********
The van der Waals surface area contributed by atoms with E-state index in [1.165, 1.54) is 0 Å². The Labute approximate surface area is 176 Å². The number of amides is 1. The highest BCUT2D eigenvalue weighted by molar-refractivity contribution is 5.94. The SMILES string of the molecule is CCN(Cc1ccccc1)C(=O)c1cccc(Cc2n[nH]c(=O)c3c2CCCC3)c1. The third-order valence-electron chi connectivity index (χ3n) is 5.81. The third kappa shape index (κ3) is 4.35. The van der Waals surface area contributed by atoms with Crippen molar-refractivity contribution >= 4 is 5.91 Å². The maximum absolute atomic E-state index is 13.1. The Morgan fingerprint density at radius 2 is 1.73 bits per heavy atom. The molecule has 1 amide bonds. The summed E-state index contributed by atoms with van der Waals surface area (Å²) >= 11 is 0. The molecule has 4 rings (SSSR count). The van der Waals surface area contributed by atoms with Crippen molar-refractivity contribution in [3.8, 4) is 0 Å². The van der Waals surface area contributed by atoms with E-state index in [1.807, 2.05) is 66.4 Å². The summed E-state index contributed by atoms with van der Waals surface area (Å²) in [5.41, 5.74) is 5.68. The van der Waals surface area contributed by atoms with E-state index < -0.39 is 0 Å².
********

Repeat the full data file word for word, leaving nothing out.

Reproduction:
The van der Waals surface area contributed by atoms with E-state index in [1.165, 1.54) is 0 Å². The Labute approximate surface area is 176 Å². The number of amides is 1. The highest BCUT2D eigenvalue weighted by molar-refractivity contribution is 5.94. The SMILES string of the molecule is CCN(Cc1ccccc1)C(=O)c1cccc(Cc2n[nH]c(=O)c3c2CCCC3)c1. The third-order valence-electron chi connectivity index (χ3n) is 5.81. The third kappa shape index (κ3) is 4.35. The van der Waals surface area contributed by atoms with Crippen molar-refractivity contribution >= 4 is 5.91 Å². The maximum absolute atomic E-state index is 13.1. The Morgan fingerprint density at radius 2 is 1.73 bits per heavy atom. The molecule has 1 amide bonds. The summed E-state index contributed by atoms with van der Waals surface area (Å²) >= 11 is 0. The molecule has 4 rings (SSSR count). The van der Waals surface area contributed by atoms with Crippen molar-refractivity contribution in [3.8, 4) is 0 Å². The van der Waals surface area contributed by atoms with E-state index in [1.807, 2.05) is 66.4 Å². The summed E-state index contributed by atoms with van der Waals surface area (Å²) in [5.41, 5.74) is 5.68. The van der Waals surface area contributed by atoms with E-state index < -0.39 is 0 Å².